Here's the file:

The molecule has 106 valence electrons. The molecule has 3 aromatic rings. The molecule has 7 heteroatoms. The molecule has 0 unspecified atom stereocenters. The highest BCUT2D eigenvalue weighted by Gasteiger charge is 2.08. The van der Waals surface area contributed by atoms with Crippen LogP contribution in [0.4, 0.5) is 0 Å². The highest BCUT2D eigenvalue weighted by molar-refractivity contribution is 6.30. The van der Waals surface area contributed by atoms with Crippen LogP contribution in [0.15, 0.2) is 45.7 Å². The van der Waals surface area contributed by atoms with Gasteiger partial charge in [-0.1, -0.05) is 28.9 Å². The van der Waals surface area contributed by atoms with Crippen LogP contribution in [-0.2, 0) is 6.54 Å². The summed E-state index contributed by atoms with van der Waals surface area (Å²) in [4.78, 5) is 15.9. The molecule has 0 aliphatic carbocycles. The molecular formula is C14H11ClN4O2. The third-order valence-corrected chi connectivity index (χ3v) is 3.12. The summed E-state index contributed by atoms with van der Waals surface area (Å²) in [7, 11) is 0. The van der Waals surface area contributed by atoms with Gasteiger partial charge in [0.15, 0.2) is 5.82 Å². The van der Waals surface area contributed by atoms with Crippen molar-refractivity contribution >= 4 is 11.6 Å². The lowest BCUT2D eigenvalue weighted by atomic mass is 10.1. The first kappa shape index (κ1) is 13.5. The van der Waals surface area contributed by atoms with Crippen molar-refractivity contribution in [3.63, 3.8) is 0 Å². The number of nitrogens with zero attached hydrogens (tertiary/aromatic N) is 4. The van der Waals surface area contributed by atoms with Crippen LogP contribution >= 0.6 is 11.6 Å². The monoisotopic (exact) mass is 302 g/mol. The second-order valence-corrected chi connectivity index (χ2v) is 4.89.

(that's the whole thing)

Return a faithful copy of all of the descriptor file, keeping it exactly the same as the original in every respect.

The molecule has 106 valence electrons. The molecule has 3 aromatic rings. The molecule has 7 heteroatoms. The molecule has 0 unspecified atom stereocenters. The highest BCUT2D eigenvalue weighted by Gasteiger charge is 2.08. The van der Waals surface area contributed by atoms with Crippen LogP contribution in [0.4, 0.5) is 0 Å². The highest BCUT2D eigenvalue weighted by molar-refractivity contribution is 6.30. The van der Waals surface area contributed by atoms with Crippen LogP contribution in [0.15, 0.2) is 45.7 Å². The van der Waals surface area contributed by atoms with Gasteiger partial charge in [-0.1, -0.05) is 28.9 Å². The van der Waals surface area contributed by atoms with Crippen LogP contribution in [-0.2, 0) is 6.54 Å². The summed E-state index contributed by atoms with van der Waals surface area (Å²) in [4.78, 5) is 15.9. The molecule has 0 aliphatic carbocycles. The molecular formula is C14H11ClN4O2. The third-order valence-corrected chi connectivity index (χ3v) is 3.12. The summed E-state index contributed by atoms with van der Waals surface area (Å²) in [7, 11) is 0. The van der Waals surface area contributed by atoms with Gasteiger partial charge in [0.15, 0.2) is 5.82 Å². The van der Waals surface area contributed by atoms with Crippen molar-refractivity contribution >= 4 is 11.6 Å². The lowest BCUT2D eigenvalue weighted by atomic mass is 10.1. The first kappa shape index (κ1) is 13.5. The van der Waals surface area contributed by atoms with Crippen molar-refractivity contribution in [3.63, 3.8) is 0 Å². The number of nitrogens with zero attached hydrogens (tertiary/aromatic N) is 4. The van der Waals surface area contributed by atoms with Crippen LogP contribution >= 0.6 is 11.6 Å². The monoisotopic (exact) mass is 302 g/mol. The second-order valence-corrected chi connectivity index (χ2v) is 4.89.